Shadow of a Doubt (1943)
Main Menu Audio
Theatrical Trailer-1.33:1, not 16x9, Dolby Digital 2.0 (1:23)
|Year Of Production||1943|
|RSDL / Flipper||RSDL (75:32)||Cast & Crew|
|Start Up||Language Select Then Menu|
|Region Coding||2,4||Directed By||Alfred Hitchcock|
Universal Pictures Home Video
|Pan & Scan/Full Frame||Full Frame||
English Dolby Digital 2.0 mono (192Kb/s)
German Dolby Digital 2.0 mono (192Kb/s)
|Widescreen Aspect Ratio||None|
|Video Format||576i (PAL)|
|Original Aspect Ratio||1.37:1||Miscellaneous|
|Annoying Product Placement||No|
|Action In or After Credits||No|
This is typical small town United States in abundance, being set in in Santa Rosa in California. Not only is this typical small town USA but the Newton family are a typical American family: slightly nutty father Joseph (Henry Travers), devoted homemaker Emma (Patricia Collinge) and beautiful, intelligent daughter Charlie (Teresa Wright), along with minor sprogs Ann (Edna May Wonacott) and Roger (Charles Bates) and unusual family visitor Herbie Hawkins (Hume Cronyn), who seems to have nothing but crime on his mind. So a typical American family in a typical American small town. So what is the big deal? Well, being typical means that life is typically boring and Charlie is not too thrilled about it. In fact she is so unthrilled about it that she is looking for ways to spice up life a little. She is about to get her desire with spades. For her uncle, Charles Oakley (Joseph Cotton), is about to descend upon the family for a stay. Now Uncle Charles is a bit of a mystery man, and at the moment he is well blessed with money and with two obvious police types trying to inconspicuously keep tabs on him. Obviously it is too easy for a man to evade tails in a place like New Jersey and heading off to small town USA on the other side of country is going to make it really tough to do so, but Charles does exactly that. His niece is overjoyed to see him, as is his elder sister, but a dark cloud starts to descend over Charlie's feelings for her uncle. His strange behaviour with a newspaper is a good starting point, especially when Charlie discovers what the story he was hiding was all about. Things get a little darker when two obvious police types turn up to interview the family at random for some form of poll. Of course, handsome Jack Graham (MacDonald Carey) is soon smitten by Charlie and vice versa. But Charlie is not quite so sure about her uncle after what she is told and wants nothing more to do with him as suspicions rise as to his true nature. But there is a twist in this tale, with a second thrown in for good measure, and you really will need to watch the film to find out what they are.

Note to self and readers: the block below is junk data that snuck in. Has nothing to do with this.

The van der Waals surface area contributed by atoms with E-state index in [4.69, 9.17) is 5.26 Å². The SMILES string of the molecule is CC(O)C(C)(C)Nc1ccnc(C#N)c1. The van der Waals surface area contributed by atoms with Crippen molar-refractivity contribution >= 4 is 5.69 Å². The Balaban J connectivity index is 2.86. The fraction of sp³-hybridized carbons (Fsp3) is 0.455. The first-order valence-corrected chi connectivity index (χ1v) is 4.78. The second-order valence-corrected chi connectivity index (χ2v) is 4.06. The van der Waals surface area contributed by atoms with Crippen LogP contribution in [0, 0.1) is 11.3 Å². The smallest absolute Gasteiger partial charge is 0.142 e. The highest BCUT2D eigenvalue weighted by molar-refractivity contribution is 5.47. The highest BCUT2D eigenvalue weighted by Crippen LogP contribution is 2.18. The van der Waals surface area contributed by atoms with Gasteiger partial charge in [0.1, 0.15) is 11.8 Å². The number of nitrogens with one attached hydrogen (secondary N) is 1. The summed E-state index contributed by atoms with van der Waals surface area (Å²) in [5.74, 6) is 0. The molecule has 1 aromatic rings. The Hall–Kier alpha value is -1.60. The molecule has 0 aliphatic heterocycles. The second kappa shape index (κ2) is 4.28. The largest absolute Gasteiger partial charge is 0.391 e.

Whilst it might sound rather mundane, the story is actually quite nicely crafted. The setting is well chosen as the means of establishing familiarity and complete ease with the situation of the Newton family, but as that dark cloud descends the familiarity and ease becomes questionable and uncomfortable. It is a very decent set up for the twist, and the effective counter twist, which is quite well-handled by Alfred Hitchcock. Indeed, the film tends to leave you wondering where this tale is going as it builds to something obvious, then pokes you in a different direction. Apart from the story, the other reason why it is so effectively executed is due to the performances. Teresa Wright does a good job in her portrayal of the naive young optimistic lady, slowly coming to terms with something she does not want to believe and in the process having her ideals turned almost completely around. She is however probably outshone by Joseph Cotten in a very deceptive performance, one that looks effortless and a little shallow, but one that is anything but. His ability to turn the mood in an instant and do it so perfectly is essential to the selling of the way the story unfolds. The rest of the cast is good but not terrific, but that is not entirely unexpected as the two central characters are really the whole point of this film. The appearance of MacDonald Carey does serve to confirm that yes he did actually do something other than Days Of Our Lives.